This is not surprising given that between eight million and 11 million African youth will enter the labour market every year in the coming decades, yet only about three million new formal wage jobs are currently created each year.

There is a need to build trust across generations, geographies, and the private sector to build public-private partnerships that will close the gap between the increase in the working-age population and lagging job growth.

Ndebele:  Will climate change feature, and what about it?

Munyati: The annual meeting will build on the COP28 momentum and outcomes to scale the deployment of renewable energy, drive energy efficiencies, and address energy demand.

The meeting will also address questions related to the Nairobi Declaration, from the Africa Climate Summit in Kenya, which calls for reforms to international financial institutions and a range of new global taxes to fund climate action.

Ndebele: Since the formation of the Forum Friends of the Africa Continental Free Trade Area (AfCFTA) in May 2022, how much ground has been covered?

Munyati:  The Forum Friends of the African Continental Free Trade Area — in collaboration with the AfCFTA Secretariat — is mobilising global business to support the implementation of the AfCFTA.

During the annual meeting in 2023, this community of 40 private sector partners launched a report on how global businesses can support the implementation of the trade pact.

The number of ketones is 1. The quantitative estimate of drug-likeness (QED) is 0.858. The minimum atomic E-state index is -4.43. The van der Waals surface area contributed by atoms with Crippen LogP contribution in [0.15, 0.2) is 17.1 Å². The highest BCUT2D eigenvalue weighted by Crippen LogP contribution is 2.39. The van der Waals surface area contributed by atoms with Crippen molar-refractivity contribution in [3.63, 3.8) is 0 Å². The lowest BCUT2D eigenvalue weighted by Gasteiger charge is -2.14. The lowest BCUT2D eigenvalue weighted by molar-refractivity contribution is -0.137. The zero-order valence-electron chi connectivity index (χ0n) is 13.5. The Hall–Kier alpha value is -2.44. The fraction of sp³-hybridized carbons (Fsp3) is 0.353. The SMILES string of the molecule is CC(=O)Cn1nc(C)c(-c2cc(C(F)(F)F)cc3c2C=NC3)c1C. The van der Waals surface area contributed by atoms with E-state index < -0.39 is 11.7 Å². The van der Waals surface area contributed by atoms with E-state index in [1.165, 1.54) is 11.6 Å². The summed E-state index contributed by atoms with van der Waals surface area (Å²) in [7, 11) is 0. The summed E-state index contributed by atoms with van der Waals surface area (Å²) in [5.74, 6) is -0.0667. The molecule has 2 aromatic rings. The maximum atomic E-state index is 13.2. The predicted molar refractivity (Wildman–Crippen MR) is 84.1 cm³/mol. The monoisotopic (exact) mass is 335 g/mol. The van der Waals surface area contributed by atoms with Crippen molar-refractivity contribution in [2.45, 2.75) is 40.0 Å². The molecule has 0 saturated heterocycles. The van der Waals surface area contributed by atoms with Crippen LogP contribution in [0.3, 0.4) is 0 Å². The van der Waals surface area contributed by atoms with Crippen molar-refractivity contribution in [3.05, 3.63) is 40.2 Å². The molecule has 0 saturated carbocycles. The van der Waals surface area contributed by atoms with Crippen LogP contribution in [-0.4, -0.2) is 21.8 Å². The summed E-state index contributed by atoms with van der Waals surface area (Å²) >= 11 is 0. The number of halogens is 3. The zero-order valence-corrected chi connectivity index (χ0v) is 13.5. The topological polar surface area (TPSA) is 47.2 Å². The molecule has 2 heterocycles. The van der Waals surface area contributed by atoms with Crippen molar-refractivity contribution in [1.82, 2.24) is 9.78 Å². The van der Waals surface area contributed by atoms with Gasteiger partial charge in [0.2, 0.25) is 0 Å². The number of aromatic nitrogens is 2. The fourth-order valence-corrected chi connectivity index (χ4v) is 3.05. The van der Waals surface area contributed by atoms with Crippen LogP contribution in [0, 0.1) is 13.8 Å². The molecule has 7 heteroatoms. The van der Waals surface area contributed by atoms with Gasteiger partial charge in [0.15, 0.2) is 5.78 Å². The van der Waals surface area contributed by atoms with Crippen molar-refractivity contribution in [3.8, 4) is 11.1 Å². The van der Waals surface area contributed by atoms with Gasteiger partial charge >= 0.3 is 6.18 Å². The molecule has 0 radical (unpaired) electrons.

At this year’s annual meeting, the members will launch the first ever private sector action plan, detailing their investments and commitments under the AfCFTA.

The AfCFTA is the region’s best bet for driving structural transformation and industrialisation, thereby creating opportunities for skilled workers.

The AfCFTA is the world’s largest free trade area, by population, covering 1.3 billion people with a combined GDP of R57 trillion (about $3 trillion).

The agreement poses significant opportunities for increased competition, foreign direct investment inflows, economies of scale, transfer of knowledge and technology, productivity, and economic diversification.

The challenge now is implementation.

Ndebele:  Green energy is a major talking point, and Africa already has the necessary resources, including mineral resources, like cobalt, manganese, and lithium. At the World Economic Forum, should Africa expect tangible support from the West?

Munyati:  The climate finance gap poses an imminent threat to Africa’s ability to adapt, mitigate, and build resilience against the adverse impacts of climate change.

The urgency of the matter demands a transformative and innovative approach, one that goes beyond the traditional avenues of financing.

Specifically, public-private partnerships, green investments, and sustainable business practices are priority areas that governments will seek to advance with the private sector during the annual meeting.

* The WEF is funded by its 1 000 member companies, typically global enterprises with more than R87.5 billion (about US$ 4.6 billion) in turnover.